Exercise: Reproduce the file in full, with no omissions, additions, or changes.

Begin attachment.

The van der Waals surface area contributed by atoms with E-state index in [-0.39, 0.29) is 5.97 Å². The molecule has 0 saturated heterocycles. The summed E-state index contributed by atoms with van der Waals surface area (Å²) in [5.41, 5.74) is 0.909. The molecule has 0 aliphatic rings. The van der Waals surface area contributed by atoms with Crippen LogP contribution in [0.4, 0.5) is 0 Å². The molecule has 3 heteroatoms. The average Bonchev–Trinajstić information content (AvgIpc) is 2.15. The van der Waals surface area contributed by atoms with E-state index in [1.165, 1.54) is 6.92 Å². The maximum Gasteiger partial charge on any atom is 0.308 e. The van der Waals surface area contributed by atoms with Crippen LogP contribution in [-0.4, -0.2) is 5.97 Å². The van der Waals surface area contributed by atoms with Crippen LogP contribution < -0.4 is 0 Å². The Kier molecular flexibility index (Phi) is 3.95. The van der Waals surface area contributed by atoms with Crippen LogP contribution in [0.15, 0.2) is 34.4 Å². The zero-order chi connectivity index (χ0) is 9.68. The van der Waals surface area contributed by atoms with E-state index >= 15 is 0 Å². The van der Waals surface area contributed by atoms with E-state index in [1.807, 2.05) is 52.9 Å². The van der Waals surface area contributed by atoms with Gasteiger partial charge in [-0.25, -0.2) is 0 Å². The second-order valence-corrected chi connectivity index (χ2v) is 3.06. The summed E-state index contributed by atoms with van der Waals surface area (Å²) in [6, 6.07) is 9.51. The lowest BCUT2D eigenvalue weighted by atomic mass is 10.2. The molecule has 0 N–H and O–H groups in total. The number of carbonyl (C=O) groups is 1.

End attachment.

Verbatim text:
The van der Waals surface area contributed by atoms with E-state index in [-0.39, 0.29) is 5.97 Å². The molecule has 0 saturated heterocycles. The summed E-state index contributed by atoms with van der Waals surface area (Å²) in [5.41, 5.74) is 0.909. The molecule has 0 aliphatic rings. The van der Waals surface area contributed by atoms with Crippen LogP contribution in [0.4, 0.5) is 0 Å². The molecule has 3 heteroatoms. The average Bonchev–Trinajstić information content (AvgIpc) is 2.15. The van der Waals surface area contributed by atoms with E-state index in [1.165, 1.54) is 6.92 Å². The maximum Gasteiger partial charge on any atom is 0.308 e. The van der Waals surface area contributed by atoms with Crippen LogP contribution in [-0.4, -0.2) is 5.97 Å². The van der Waals surface area contributed by atoms with Crippen LogP contribution < -0.4 is 0 Å². The Kier molecular flexibility index (Phi) is 3.95. The van der Waals surface area contributed by atoms with Crippen LogP contribution in [0.15, 0.2) is 34.4 Å². The zero-order chi connectivity index (χ0) is 9.68. The van der Waals surface area contributed by atoms with E-state index >= 15 is 0 Å². The van der Waals surface area contributed by atoms with E-state index in [1.807, 2.05) is 52.9 Å². The van der Waals surface area contributed by atoms with Gasteiger partial charge in [-0.25, -0.2) is 0 Å². The second-order valence-corrected chi connectivity index (χ2v) is 3.06. The summed E-state index contributed by atoms with van der Waals surface area (Å²) in [6, 6.07) is 9.51. The lowest BCUT2D eigenvalue weighted by atomic mass is 10.2. The molecule has 0 N–H and O–H groups in total. The number of carbonyl (C=O) groups is 1.